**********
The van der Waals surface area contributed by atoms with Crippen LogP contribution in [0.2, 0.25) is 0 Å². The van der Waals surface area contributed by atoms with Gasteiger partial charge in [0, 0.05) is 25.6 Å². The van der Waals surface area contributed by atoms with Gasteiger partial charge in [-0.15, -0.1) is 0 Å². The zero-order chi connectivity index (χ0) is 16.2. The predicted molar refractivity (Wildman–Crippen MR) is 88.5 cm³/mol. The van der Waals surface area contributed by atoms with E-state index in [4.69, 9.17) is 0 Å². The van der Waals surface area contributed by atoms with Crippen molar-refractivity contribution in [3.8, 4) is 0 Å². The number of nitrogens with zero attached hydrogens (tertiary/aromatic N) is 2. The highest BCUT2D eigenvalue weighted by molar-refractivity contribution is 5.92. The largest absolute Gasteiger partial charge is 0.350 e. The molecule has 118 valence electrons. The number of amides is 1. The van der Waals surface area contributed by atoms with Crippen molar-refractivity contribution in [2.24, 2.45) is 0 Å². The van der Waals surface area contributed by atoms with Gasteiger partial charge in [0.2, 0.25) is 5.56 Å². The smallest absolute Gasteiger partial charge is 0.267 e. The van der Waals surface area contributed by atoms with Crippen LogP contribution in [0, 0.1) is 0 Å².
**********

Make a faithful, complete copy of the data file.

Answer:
The van der Waals surface area contributed by atoms with Crippen LogP contribution in [0.2, 0.25) is 0 Å². The van der Waals surface area contributed by atoms with Gasteiger partial charge in [0, 0.05) is 25.6 Å². The van der Waals surface area contributed by atoms with Gasteiger partial charge in [-0.15, -0.1) is 0 Å². The zero-order chi connectivity index (χ0) is 16.2. The predicted molar refractivity (Wildman–Crippen MR) is 88.5 cm³/mol. The van der Waals surface area contributed by atoms with E-state index in [4.69, 9.17) is 0 Å². The van der Waals surface area contributed by atoms with Crippen molar-refractivity contribution in [3.8, 4) is 0 Å². The number of nitrogens with zero attached hydrogens (tertiary/aromatic N) is 2. The highest BCUT2D eigenvalue weighted by molar-refractivity contribution is 5.92. The largest absolute Gasteiger partial charge is 0.350 e. The molecule has 118 valence electrons. The number of amides is 1. The van der Waals surface area contributed by atoms with Crippen molar-refractivity contribution in [2.24, 2.45) is 0 Å². The van der Waals surface area contributed by atoms with Gasteiger partial charge in [0.2, 0.25) is 5.56 Å². The smallest absolute Gasteiger partial charge is 0.267 e. The van der Waals surface area contributed by atoms with Crippen LogP contribution in [0, 0.1) is 0 Å².